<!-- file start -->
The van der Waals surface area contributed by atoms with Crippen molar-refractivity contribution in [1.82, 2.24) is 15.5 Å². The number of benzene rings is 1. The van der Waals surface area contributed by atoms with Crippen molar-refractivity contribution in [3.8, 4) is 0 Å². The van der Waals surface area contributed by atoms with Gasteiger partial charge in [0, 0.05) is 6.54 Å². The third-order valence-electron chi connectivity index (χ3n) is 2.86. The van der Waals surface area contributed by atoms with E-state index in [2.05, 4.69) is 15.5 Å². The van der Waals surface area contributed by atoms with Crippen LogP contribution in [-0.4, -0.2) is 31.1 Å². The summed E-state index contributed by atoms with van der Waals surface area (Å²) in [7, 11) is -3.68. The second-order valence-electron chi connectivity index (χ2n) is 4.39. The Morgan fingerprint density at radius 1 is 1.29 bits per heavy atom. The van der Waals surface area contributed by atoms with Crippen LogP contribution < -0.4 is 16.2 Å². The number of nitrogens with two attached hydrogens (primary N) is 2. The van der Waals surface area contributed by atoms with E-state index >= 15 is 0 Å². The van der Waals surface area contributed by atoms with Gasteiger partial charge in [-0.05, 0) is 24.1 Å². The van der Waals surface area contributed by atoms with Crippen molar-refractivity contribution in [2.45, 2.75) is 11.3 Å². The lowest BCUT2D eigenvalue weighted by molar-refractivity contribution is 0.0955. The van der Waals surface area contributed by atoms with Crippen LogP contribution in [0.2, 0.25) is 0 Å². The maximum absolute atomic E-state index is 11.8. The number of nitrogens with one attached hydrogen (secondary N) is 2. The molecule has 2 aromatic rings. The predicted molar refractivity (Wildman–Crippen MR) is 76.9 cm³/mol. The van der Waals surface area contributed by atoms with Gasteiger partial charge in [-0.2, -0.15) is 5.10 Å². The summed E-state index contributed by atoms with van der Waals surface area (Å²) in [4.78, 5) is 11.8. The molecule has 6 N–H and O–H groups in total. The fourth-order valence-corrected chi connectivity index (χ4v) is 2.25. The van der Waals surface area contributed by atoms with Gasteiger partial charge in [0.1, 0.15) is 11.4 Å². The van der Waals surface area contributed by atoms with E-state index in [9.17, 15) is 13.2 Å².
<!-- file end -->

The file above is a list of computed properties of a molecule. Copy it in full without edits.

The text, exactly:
The van der Waals surface area contributed by atoms with Crippen molar-refractivity contribution in [1.82, 2.24) is 15.5 Å². The number of benzene rings is 1. The van der Waals surface area contributed by atoms with Crippen molar-refractivity contribution in [3.8, 4) is 0 Å². The van der Waals surface area contributed by atoms with Gasteiger partial charge in [0, 0.05) is 6.54 Å². The third-order valence-electron chi connectivity index (χ3n) is 2.86. The van der Waals surface area contributed by atoms with E-state index in [2.05, 4.69) is 15.5 Å². The van der Waals surface area contributed by atoms with Crippen LogP contribution in [-0.4, -0.2) is 31.1 Å². The summed E-state index contributed by atoms with van der Waals surface area (Å²) in [7, 11) is -3.68. The second-order valence-electron chi connectivity index (χ2n) is 4.39. The Morgan fingerprint density at radius 1 is 1.29 bits per heavy atom. The van der Waals surface area contributed by atoms with Crippen LogP contribution < -0.4 is 16.2 Å². The number of nitrogens with two attached hydrogens (primary N) is 2. The van der Waals surface area contributed by atoms with E-state index >= 15 is 0 Å². The van der Waals surface area contributed by atoms with Gasteiger partial charge in [-0.05, 0) is 24.1 Å². The van der Waals surface area contributed by atoms with Crippen molar-refractivity contribution in [2.45, 2.75) is 11.3 Å². The lowest BCUT2D eigenvalue weighted by molar-refractivity contribution is 0.0955. The van der Waals surface area contributed by atoms with Crippen LogP contribution in [0.2, 0.25) is 0 Å². The maximum absolute atomic E-state index is 11.8. The number of nitrogens with one attached hydrogen (secondary N) is 2. The molecule has 2 aromatic rings. The predicted molar refractivity (Wildman–Crippen MR) is 76.9 cm³/mol. The van der Waals surface area contributed by atoms with Gasteiger partial charge in [-0.2, -0.15) is 5.10 Å². The summed E-state index contributed by atoms with van der Waals surface area (Å²) in [4.78, 5) is 11.8. The molecule has 6 N–H and O–H groups in total. The fourth-order valence-corrected chi connectivity index (χ4v) is 2.25. The van der Waals surface area contributed by atoms with Gasteiger partial charge in [0.1, 0.15) is 11.4 Å². The van der Waals surface area contributed by atoms with E-state index in [9.17, 15) is 13.2 Å².